Thinking Out Loud

January 8, 2019

Melding the Church Categories

Last year the academic books division of InterVarsity Press (IVP) released a title which intrigued me.  Gordon T. Smith is the President of Ambrose University in Calgary. Evangelical, Sacramental, Pentecostal: Why the Church Should Be All Three struck me as an ecclesiastic and doctrinal equivalent to what the late Robert Webber was trying to move us toward; the idea of blended worship. The idea is to move from a polarized, either/or approach to incorporating the best from different traditions.

At least I think that’s what it’s about. I don’t, after many attempts, get review books from IVP, be they academic or otherwise. (I’ll admit a lack of full qualification to review scholarly titles, but at 160 pages, I’d be willing to look up the big words!) For that reason, I’ll default to the publisher’s summary:

Evangelical. Sacramental. Pentecostal. Christian communities tend to identify with one of these labels over the other two. Evangelical churches emphasize the importance of Scripture and preaching. Sacramental churches emphasize the importance of the eucharistic table. And pentecostal churches emphasize the immediate presence and power of the Holy Spirit. But must we choose between them? Could the church be all three?

Drawing on his reading of the New Testament, the witness of Christian history, and years of experience in Christian ministry and leadership, Gordon T. Smith argues that the church not only can be all three, but in fact must be all three in order to truly be the church. As the church navigates the unique global challenges of pluralism, secularism, and fundamentalism, the need for an integrated vision of the community as evangelical, sacramental, and pentecostal becomes ever more pressing. If Jesus and the apostles saw no tension between these characteristics, why should we?

I mention the book now only because today is the release day for another book that I think offers a similar challenge and has a similar title.

Andrew Wilson is teaching pastor of King’s Church in London, part of the Newfrontiers network of churches. His book is titled: Spirit and Sacrament: An Invitation to Eucharismatic Worship (Zondervan). Full marks for the adjective — eucharismatic — which I’d never heard before. (Google produced 5,700 results, but the first page results were all for this book.)

Even though it’s only 140 pages, because the book just arrived late yesterday afternoon, I’ll again refer to the publisher summary:

Spirit and Sacrament by pastor and author Andrew Wilson is an impassioned call to join together two traditions that are frequently and unnecessarily kept separate. It is an invitation to pursue the best of both worlds in worship, the Eucharistic and the charismatic, with the grace of God at the center.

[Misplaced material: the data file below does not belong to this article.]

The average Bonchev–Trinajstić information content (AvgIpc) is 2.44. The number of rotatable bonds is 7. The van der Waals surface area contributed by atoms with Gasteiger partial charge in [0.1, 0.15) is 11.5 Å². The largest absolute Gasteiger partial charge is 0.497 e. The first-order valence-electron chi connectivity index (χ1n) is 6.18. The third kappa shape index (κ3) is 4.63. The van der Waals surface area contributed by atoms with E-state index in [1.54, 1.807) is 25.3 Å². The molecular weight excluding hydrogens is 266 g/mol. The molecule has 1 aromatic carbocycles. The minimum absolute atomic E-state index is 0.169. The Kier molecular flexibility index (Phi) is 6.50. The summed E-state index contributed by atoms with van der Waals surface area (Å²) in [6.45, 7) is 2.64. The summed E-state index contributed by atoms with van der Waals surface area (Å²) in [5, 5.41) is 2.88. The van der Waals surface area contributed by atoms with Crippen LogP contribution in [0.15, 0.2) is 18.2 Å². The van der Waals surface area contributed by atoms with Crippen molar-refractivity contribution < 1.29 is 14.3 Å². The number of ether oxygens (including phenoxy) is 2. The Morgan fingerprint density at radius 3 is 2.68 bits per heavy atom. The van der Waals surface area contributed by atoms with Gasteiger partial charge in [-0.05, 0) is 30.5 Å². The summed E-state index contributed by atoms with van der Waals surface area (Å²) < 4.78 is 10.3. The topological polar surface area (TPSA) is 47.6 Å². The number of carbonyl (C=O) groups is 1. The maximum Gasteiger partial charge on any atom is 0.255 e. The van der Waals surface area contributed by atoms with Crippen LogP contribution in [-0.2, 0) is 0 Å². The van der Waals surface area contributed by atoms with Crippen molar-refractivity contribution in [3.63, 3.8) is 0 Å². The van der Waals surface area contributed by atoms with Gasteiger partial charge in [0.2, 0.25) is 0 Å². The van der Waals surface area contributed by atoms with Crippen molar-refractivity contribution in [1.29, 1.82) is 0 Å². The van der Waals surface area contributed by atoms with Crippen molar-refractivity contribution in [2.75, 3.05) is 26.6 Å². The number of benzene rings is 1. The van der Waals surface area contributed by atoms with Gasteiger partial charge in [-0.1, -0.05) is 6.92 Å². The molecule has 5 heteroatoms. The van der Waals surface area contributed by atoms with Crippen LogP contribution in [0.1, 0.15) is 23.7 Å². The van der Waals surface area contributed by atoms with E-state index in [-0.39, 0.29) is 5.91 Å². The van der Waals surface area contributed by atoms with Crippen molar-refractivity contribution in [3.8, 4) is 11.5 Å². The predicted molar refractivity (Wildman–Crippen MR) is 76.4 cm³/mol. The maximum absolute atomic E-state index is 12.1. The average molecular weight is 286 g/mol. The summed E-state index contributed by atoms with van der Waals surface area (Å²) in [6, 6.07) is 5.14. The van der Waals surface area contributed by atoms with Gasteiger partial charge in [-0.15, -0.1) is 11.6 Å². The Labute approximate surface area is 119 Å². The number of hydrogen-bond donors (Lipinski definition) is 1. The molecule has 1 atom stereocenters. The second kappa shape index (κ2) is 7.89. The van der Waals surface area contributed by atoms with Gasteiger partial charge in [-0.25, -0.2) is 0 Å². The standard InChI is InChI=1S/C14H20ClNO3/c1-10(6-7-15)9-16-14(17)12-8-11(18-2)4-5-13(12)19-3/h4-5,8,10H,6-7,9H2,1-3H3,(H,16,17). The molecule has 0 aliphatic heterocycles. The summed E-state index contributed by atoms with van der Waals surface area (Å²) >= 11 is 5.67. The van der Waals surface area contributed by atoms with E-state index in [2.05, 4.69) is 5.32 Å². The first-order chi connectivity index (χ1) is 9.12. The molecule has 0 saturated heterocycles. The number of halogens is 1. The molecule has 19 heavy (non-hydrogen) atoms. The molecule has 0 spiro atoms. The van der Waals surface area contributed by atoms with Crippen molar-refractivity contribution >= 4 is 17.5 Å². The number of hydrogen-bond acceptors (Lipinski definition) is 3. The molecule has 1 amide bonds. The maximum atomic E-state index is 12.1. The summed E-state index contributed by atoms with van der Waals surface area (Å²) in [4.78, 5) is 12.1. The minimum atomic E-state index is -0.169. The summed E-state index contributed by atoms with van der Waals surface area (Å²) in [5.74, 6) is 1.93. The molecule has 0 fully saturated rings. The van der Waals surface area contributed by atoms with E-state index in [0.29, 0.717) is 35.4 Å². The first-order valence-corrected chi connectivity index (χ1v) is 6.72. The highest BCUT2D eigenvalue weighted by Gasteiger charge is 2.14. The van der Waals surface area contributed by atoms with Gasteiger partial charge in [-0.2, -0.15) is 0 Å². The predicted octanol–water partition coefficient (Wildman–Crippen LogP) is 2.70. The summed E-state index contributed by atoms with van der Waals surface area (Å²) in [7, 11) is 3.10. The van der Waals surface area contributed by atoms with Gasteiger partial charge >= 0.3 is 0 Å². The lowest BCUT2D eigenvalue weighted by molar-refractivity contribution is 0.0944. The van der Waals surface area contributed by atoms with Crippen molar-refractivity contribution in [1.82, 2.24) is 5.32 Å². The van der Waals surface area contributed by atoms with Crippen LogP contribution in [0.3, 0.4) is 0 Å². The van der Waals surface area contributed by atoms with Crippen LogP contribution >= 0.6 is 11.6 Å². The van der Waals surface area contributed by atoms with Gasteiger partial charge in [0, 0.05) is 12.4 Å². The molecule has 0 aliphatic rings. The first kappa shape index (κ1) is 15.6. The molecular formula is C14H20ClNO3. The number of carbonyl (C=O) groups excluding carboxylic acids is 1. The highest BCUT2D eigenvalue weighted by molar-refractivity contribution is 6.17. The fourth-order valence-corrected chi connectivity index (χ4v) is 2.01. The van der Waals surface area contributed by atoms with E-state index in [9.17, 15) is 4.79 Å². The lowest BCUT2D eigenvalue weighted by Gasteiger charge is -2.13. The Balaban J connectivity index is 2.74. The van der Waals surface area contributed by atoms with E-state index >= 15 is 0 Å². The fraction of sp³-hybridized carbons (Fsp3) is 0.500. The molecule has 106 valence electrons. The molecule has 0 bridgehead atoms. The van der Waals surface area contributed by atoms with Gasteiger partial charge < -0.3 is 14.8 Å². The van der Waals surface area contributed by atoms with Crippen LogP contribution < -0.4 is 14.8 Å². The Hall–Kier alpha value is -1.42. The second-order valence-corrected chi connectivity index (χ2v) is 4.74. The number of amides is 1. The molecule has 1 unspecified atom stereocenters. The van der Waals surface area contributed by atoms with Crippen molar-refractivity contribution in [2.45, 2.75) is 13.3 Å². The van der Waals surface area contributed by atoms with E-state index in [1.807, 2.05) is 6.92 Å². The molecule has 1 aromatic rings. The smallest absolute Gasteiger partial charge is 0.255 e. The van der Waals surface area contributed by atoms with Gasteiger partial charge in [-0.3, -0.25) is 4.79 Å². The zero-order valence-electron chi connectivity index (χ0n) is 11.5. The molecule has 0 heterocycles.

Wilson envisions church services in which healing testimonies and prayers of confession coexist, the congregation sings When I Survey the Wondrous Cross followed by Happy Day, and creeds move the soul while singing moves the body. He imagines a worship service that could come out of the book of Acts: Young men see visions, old men dream dreams, sons and daughters prophesy, and they all come together to the same Table and go on their way rejoicing.

Two sentences from the précis of both books:

  • “..the church not only can be all three, but in fact must be all three in order to truly be the church.” 
  • “…an impassioned call to join together two traditions that are frequently and unnecessarily kept separate. It is an invitation to pursue the best of both worlds in worship.”

Hopefully people are listening.


Read an excerpt from Andrew Wilson’s book at this link.

 

 

April 24, 2018

Evangelicals: A Guided World Tour

As Global Ambassador for the World Evangelical Alliance (WEA), Brian Stiller has a big-picture perspective unlike anyone else on the planet. His two most recent books have confirmed this: Evangelicals Around the World: A Global Handbook for the 21st Century (Zondervan, 2015) and An Insider’s Guide to Praying for the World (Baker, 2016). Simply put, Brian Stiller is a walking encyclopedia on all things Evangelical and he gains his information not from typical research but through firsthand, on-the-ground observation and involvement. We’re talking both frequent flyer miles, and the recognition of Christian leaders on every continent.

This time around he’s with InterVarsity Press (IVP) for From Jerusalem to Timbuktu: A World Tour of the Spread of Christianity (248 pages, paperback).

So…about that title. Brian Stiller argues that if we see Jerusalem as the birthplace, and thereby global center of Christianity, that center point moved up into Europe and then back down and then, around 1970 that center started shifting to the global south. The impact of this is huge; it means that North American and Western Europe are no longer setting the agenda for Christianity. It also means that one particular nation, rocked by the link between Evangelicalism and the election of a particular leader and now trying to consider if it’s time to rename the group entirely, simply cannot be allowed to dictate that change when one considers all that Evangelicals, quite happy with the term, are doing in the rest of the world.